Active vs. Passive Candidates and Something in Between

As a job seeker, you must have heard about passive and active candidates. But do you know the difference between both? You might think that the differences are mainly about the personal circumstances and job search activity. More than these, however, each type has its own merits and drawbacks.

Active candidates 

Accounting for approximately 30 percent of the global workforce, active candidates are those individuals who are proactively looking for work opportunities. They might be full-time employed or unemployed. There are a number of reasons why these candidates seek new opportunities, including: 

  • Seeking growth and developing career
  • Making a career change and developing new skills 
  • Relocating to a new town or country
  • Disliking their current employers working practices or culture 
  • Taking early retirement but missing the world of work 
  • Employer was acquired by a new business and they fear their future
  • Downsizing 
  • Quitting the previous job voluntarily or were fired 

In short, active job seekers are the most active on job boards, corporate career pages, and proactively register with recruiters and executive search firms. They spend considerable time polishing personal brand to get the job of their dream. 

See also: Industries with the Most Job Opportunities in 2021 

Passive candidates 

LinkedIn estimates that 70 percent of the global workforce are passive talents. These candidates are not actively job seeking as they have not come to the conclusion to leave their current employer. But this does not mean they are not interested in hearing about new opportunities.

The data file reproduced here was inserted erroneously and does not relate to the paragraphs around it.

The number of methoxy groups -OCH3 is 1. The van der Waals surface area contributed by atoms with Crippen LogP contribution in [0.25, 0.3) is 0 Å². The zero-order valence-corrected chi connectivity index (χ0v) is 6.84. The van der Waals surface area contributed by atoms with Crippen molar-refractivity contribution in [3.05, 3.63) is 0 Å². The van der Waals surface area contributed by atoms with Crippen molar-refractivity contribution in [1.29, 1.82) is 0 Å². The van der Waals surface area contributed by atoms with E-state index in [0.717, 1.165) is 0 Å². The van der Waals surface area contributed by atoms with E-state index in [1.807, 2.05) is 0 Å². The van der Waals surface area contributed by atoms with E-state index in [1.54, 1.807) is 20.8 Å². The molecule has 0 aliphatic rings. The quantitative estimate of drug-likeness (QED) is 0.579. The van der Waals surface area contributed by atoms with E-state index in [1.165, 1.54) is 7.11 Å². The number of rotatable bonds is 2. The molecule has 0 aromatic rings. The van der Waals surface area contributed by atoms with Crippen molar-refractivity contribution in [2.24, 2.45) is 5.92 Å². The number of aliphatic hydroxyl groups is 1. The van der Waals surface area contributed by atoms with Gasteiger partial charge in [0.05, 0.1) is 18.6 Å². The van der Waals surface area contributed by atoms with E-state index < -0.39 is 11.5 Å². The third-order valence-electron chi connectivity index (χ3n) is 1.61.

Passive candidates do not make themselves known to recruiters and other executive search. They will not apply to a job advert and are unlikely to be swayed by a talent acquisition campaign. Commonly, passive candidates are in full-time employment, with potentially long notice periods for senior-level candidates. 

The reasons why some individuals become passive candidates include: 

  • Having the right skills and attributes and continuing to polish these in the nurturing environment of their current employer 
  • Having no pressure to leave, so the acceptance of an interview indicates genuine interest in a role and organisation
  • Not interviewing elsewhere, but are likely to be able to make a fast, informed decision when an offer is made. 

In short, passive candidates are top performers who are qualified but will not be interviewing with competitors. 

The middle category: Tiptoers 

Tiptoers are unlikely to be on the radar of talent acquisition and HR teams. They will be keeping a low profile, proactively reaching out and engaging with their networks in the hope of enquiring and securing referral. 

Tiptoers will not have launched their job search strategy or be applying to open vacancies just yet. They have made an important decision to move on from their current employer for the following reasons: 

  • Seeking to grow and develop their career 
  • Wanting a career change and developing new skills 
  • Wanting a relocation 
  • Disliking their current job, employers, work culture, or working practices 
  • Having early retirement and missing world of work 

In short, tiptoers have made the decision to leave their current company but have not yet started their job search. Thus, they will unlikely to be in an interview process with a recruiter and might even have their job search touch points in pace for a fast turnaround.